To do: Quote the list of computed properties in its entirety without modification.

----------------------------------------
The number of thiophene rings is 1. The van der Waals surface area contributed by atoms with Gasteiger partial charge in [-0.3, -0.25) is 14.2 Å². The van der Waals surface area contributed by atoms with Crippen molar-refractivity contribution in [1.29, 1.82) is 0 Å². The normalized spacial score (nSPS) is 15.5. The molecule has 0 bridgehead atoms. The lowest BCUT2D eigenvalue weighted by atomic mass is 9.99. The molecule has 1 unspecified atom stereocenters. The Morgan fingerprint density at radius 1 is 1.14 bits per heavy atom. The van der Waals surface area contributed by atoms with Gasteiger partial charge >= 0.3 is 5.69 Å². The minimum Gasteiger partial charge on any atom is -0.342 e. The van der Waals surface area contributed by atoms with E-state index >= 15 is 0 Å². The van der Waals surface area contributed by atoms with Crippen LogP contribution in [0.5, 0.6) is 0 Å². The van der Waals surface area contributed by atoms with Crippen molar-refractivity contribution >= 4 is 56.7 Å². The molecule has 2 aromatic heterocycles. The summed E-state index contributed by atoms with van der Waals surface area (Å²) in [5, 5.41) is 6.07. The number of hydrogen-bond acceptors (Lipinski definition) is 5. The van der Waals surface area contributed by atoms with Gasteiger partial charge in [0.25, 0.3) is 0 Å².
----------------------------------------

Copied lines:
The number of thiophene rings is 1. The van der Waals surface area contributed by atoms with Gasteiger partial charge in [-0.3, -0.25) is 14.2 Å². The van der Waals surface area contributed by atoms with Crippen molar-refractivity contribution in [1.29, 1.82) is 0 Å². The normalized spacial score (nSPS) is 15.5. The molecule has 0 bridgehead atoms. The lowest BCUT2D eigenvalue weighted by atomic mass is 9.99. The molecule has 1 unspecified atom stereocenters. The Morgan fingerprint density at radius 1 is 1.14 bits per heavy atom. The van der Waals surface area contributed by atoms with Gasteiger partial charge >= 0.3 is 5.69 Å². The minimum Gasteiger partial charge on any atom is -0.342 e. The van der Waals surface area contributed by atoms with E-state index >= 15 is 0 Å². The van der Waals surface area contributed by atoms with Crippen LogP contribution in [0.5, 0.6) is 0 Å². The van der Waals surface area contributed by atoms with Crippen molar-refractivity contribution >= 4 is 56.7 Å². The molecule has 2 aromatic heterocycles. The summed E-state index contributed by atoms with van der Waals surface area (Å²) in [5, 5.41) is 6.07. The number of hydrogen-bond acceptors (Lipinski definition) is 5. The van der Waals surface area contributed by atoms with Gasteiger partial charge in [0.25, 0.3) is 0 Å².